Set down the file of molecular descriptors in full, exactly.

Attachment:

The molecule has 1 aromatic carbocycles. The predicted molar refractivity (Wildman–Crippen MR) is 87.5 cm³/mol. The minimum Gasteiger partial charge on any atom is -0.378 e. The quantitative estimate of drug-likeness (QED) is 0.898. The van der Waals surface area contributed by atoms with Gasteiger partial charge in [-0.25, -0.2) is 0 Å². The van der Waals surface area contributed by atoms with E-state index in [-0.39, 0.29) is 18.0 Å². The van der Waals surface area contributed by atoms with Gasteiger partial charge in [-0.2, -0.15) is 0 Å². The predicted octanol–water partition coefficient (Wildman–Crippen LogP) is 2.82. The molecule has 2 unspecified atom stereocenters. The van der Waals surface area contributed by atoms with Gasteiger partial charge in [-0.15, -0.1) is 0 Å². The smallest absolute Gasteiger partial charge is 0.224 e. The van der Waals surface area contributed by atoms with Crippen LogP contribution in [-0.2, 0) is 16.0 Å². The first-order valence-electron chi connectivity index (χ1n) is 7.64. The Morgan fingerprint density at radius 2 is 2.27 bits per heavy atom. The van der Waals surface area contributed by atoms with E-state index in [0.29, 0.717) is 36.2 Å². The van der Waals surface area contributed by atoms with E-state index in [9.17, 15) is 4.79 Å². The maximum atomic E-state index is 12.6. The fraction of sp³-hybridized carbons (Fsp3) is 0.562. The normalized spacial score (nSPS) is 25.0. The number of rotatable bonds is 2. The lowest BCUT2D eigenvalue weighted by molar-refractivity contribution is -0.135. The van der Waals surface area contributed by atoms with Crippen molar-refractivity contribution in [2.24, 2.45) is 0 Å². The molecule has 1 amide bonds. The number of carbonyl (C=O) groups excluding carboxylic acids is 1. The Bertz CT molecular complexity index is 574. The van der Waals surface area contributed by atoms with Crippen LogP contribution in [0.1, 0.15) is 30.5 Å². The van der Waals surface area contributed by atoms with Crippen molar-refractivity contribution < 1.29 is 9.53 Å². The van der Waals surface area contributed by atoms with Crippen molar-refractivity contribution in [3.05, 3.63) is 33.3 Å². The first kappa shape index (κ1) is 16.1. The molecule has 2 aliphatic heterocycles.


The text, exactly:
The molecule has 1 aromatic carbocycles. The predicted molar refractivity (Wildman–Crippen MR) is 87.5 cm³/mol. The minimum Gasteiger partial charge on any atom is -0.378 e. The quantitative estimate of drug-likeness (QED) is 0.898. The van der Waals surface area contributed by atoms with Gasteiger partial charge in [-0.25, -0.2) is 0 Å². The van der Waals surface area contributed by atoms with E-state index in [-0.39, 0.29) is 18.0 Å². The van der Waals surface area contributed by atoms with Gasteiger partial charge in [-0.2, -0.15) is 0 Å². The predicted octanol–water partition coefficient (Wildman–Crippen LogP) is 2.82. The molecule has 2 unspecified atom stereocenters. The van der Waals surface area contributed by atoms with Gasteiger partial charge in [-0.15, -0.1) is 0 Å². The smallest absolute Gasteiger partial charge is 0.224 e. The van der Waals surface area contributed by atoms with Crippen LogP contribution in [-0.2, 0) is 16.0 Å². The first-order valence-electron chi connectivity index (χ1n) is 7.64. The Morgan fingerprint density at radius 2 is 2.27 bits per heavy atom. The van der Waals surface area contributed by atoms with E-state index in [0.29, 0.717) is 36.2 Å². The van der Waals surface area contributed by atoms with E-state index in [9.17, 15) is 4.79 Å². The maximum atomic E-state index is 12.6. The fraction of sp³-hybridized carbons (Fsp3) is 0.562. The normalized spacial score (nSPS) is 25.0. The number of rotatable bonds is 2. The lowest BCUT2D eigenvalue weighted by molar-refractivity contribution is -0.135. The van der Waals surface area contributed by atoms with Crippen molar-refractivity contribution in [2.24, 2.45) is 0 Å². The molecule has 1 amide bonds. The number of carbonyl (C=O) groups excluding carboxylic acids is 1. The Bertz CT molecular complexity index is 574. The van der Waals surface area contributed by atoms with Crippen LogP contribution in [0.1, 0.15) is 30.5 Å². The van der Waals surface area contributed by atoms with Crippen molar-refractivity contribution < 1.29 is 9.53 Å². The van der Waals surface area contributed by atoms with Crippen molar-refractivity contribution in [3.05, 3.63) is 33.3 Å². The first kappa shape index (κ1) is 16.1. The molecule has 2 aliphatic heterocycles.